Imagine walking into your favorite garden or park and finding it completely bereft of trees. Horrifying thought, isn’t it? No venerable oaks with their inviting shade, no flowering magnolias with their haunting scent, no stately pines or deodars alive with the sound of bird song. Trees are so integral to the beauty of any landscape, and so important to the health of the environment, that the imagination reels at the very idea of living without them.
All the more reason to celebrate them—on Arbor Day and all year round.
Ask people to name their favorite trees at The Huntington, and the answers are likely to be as varied as the trees themselves. Some might cite the Japanese Garden’s Ginkgo biloba grove for its spectacular display of fall color. For others, the Desert Garden’s floss silk tree (Ceiba speciosa) might hold a special fascination, with its prickle-studded trunk, gorgeous pink flowers, and large seed pods filled with fluffy fiber. Take a tour with any of our garden docents and you’ll certainly hear of their regard for the Palm Garden’s endangered Chilean wine palm (Jubea chilensis), which has been harvested to near extinction in its native habitat for the sugary sap that is fermented into wine.
We asked our resident “tree guy,” Tim Thibault, to single out some of his own personal favorites. As curator of woody plants at The Huntington, he knows the trees in the Botanical Gardens more intimately than anyone else. He notes that there are currently more than 3,100 accessioned trees on the property—that is, trees that are documented and considered part of the collections. They represent a healthy diversity of 93 families, 313 genera, and 812 species.
Two stand-outs at the top of Thibault’s list are the ombú tree (Phytolacca dioica) by the Lily Ponds—an Argentinean native with a thick, water storing trunk—and the Montezuma cypress (Taxodium mucronatum) in the Rose Garden, a Mexican beauty known for its lacy foliage and gracefully weeping boughs. “Both trace their roots to 1912, just after the house was built and before the Huntingtons settled in,” he explains. “The Phytolacca shows the early collaboration with the USDA on plant exploration and importation. The seeds came from the botanic garden in Buenos Aires. The Taxodium represents early fieldwork by William Hertrich, Huntington’s superintendent. He collected the seeds himself in Chapultepec Park in Mexico City.” Additional specimens of the Montezuma cypress can be seen below the Lily Ponds, where welcoming benches make them a favorite resting place.
Another tree in the Rose Garden deserves special mention, says Thibault: The tall Queensland kauri (Agathis robusta), native to eastern Australia—a specimen that was growing on the estate when Huntington purchased the property in 1903. “Hertrich estimated the plant to be from 1890,” says Thibault. “It was moved in 1908 during construction of the house. The tree was reportedly 40 feet tall at the time, and moving it must have been like raising the pyramids, given the technology of the day.” Thibault notes that the tree, when re-measured two years ago, had reached a height of 121 feet—a transplant success story that he hopes will bode well for other tree relocations currently being undertaken for the new Education and Visitor Center.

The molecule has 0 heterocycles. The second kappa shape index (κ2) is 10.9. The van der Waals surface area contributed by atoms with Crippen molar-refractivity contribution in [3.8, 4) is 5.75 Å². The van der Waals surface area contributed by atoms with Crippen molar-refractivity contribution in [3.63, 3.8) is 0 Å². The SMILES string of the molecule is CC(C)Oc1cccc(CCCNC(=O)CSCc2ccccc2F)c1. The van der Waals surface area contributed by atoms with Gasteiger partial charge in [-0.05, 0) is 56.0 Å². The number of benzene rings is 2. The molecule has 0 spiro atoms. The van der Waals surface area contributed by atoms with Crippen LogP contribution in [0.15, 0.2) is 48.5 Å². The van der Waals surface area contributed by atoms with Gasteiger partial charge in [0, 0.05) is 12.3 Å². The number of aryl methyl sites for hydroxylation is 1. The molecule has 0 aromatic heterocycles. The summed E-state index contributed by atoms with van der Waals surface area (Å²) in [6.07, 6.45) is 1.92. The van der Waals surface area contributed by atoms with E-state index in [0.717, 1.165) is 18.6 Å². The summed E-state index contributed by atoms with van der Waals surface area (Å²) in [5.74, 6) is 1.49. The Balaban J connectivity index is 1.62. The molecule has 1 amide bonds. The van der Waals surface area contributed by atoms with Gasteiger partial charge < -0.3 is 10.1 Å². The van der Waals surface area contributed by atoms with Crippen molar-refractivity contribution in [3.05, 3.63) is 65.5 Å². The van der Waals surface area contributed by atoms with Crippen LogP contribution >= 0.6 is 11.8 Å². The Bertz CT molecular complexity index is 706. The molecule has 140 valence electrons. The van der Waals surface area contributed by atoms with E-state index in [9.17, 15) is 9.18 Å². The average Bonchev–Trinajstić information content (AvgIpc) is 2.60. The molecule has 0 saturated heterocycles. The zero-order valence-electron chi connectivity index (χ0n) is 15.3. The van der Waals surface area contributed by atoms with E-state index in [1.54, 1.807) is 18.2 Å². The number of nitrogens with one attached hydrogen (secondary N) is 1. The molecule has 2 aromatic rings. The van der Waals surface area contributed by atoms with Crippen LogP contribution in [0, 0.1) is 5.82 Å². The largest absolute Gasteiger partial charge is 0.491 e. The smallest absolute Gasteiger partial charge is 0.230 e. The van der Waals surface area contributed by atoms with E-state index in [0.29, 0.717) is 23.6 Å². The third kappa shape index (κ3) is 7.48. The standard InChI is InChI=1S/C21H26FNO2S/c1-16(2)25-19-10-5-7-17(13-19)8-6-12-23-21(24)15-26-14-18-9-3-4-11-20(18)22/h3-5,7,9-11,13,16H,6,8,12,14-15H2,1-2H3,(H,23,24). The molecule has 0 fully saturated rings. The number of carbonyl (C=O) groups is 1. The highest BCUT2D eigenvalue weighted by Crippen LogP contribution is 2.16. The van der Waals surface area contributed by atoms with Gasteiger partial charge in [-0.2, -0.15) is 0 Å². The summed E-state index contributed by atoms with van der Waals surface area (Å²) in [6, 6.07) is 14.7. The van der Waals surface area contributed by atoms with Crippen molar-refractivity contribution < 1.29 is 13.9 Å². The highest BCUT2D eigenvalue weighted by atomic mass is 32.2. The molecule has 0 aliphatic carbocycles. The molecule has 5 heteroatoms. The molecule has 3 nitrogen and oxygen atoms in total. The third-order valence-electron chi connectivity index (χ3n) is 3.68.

Some of the most historic trees on the property reflect the early agricultural roots of the estate. Among these are the groves of avocados that still exist in the area northeast of the Mausoleum. “Henry Huntington began collecting avocados in 1907, after tasting one in a salad at a luncheon,” says Thibault. “We recently did genotyping with a lab at the University of California, Riverside, and found that we have 27 unique genotypes that are closer to wild types—in other words, avocados that are genetically significant. Thank you, Henry!”
Keeping all these trees healthy—the historic ones, the genetically significant specimens, and those that are just downright beautiful—is an important part of The Huntington’s mission, and of Thibault’s own work. And that brings us to the polyphagous shot-hole borer, or PSHB for short. A species of ambrosia beetle, PSHB is one of several deadly pests and diseases that have been attacking trees across the San Gabriel Valley region. Many of the types of trees affected by this pest—including avocados, sycamores, maples, and oaks—are represented in The Huntington’s collections, so the institution is playing a key role in research and response. Thibault collaborated with scientists from U.C. Riverside to coauthor a paper on the ambrosia beetle published in the July 2013 issue of the journal Plant Disease. Last August, The Huntington hosted a symposium for experts in the fields of arboriculture, entomology, plant pathology, and urban forestry, aimed at sharing the latest science and cultivating collaborations to address the growing threat. And in February, The Huntington and the California Avocado Commission co-sponsored a trip to Vietnam, source of the local strain of PSHB, where new insights were gained into the basic biology of the pest and the destructive fungus it carries. A number of potential biocontrol agents were identified, says Thibault, which may someday help stop this deadly pest.
And that’s good news to everyone who loves trees.
Visit the Arbor Day Foundation website for ideas on how you can to celebrate trees—at home, in your community, and beyond.
Lisa Blackburn is communications coordinator at The Huntington.